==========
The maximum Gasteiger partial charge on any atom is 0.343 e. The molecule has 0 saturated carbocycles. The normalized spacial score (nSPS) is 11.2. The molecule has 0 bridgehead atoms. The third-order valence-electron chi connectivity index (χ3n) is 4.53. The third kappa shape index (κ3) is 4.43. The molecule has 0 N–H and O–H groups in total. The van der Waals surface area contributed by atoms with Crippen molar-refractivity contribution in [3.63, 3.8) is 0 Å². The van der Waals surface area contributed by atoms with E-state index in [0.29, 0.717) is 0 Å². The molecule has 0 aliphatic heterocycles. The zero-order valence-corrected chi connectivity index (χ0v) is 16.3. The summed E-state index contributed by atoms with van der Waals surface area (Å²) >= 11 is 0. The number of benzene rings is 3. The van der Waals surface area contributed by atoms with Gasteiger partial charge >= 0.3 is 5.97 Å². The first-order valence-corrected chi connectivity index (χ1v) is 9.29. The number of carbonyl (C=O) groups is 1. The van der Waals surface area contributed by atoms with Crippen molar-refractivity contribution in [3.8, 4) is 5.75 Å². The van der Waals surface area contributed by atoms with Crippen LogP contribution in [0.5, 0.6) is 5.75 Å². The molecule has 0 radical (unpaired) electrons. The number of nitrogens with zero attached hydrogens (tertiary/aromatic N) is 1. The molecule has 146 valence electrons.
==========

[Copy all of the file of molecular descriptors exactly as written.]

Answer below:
The maximum Gasteiger partial charge on any atom is 0.343 e. The molecule has 0 saturated carbocycles. The normalized spacial score (nSPS) is 11.2. The molecule has 0 bridgehead atoms. The third-order valence-electron chi connectivity index (χ3n) is 4.53. The third kappa shape index (κ3) is 4.43. The molecule has 0 N–H and O–H groups in total. The van der Waals surface area contributed by atoms with Crippen molar-refractivity contribution in [3.63, 3.8) is 0 Å². The van der Waals surface area contributed by atoms with E-state index in [0.29, 0.717) is 0 Å². The molecule has 0 aliphatic heterocycles. The zero-order valence-corrected chi connectivity index (χ0v) is 16.3. The summed E-state index contributed by atoms with van der Waals surface area (Å²) >= 11 is 0. The number of benzene rings is 3. The van der Waals surface area contributed by atoms with Gasteiger partial charge >= 0.3 is 5.97 Å². The first-order valence-corrected chi connectivity index (χ1v) is 9.29. The number of carbonyl (C=O) groups is 1. The van der Waals surface area contributed by atoms with Crippen molar-refractivity contribution in [3.8, 4) is 5.75 Å². The van der Waals surface area contributed by atoms with Crippen LogP contribution in [0.5, 0.6) is 5.75 Å². The molecule has 0 radical (unpaired) electrons. The number of nitrogens with zero attached hydrogens (tertiary/aromatic N) is 1. The molecule has 146 valence electrons.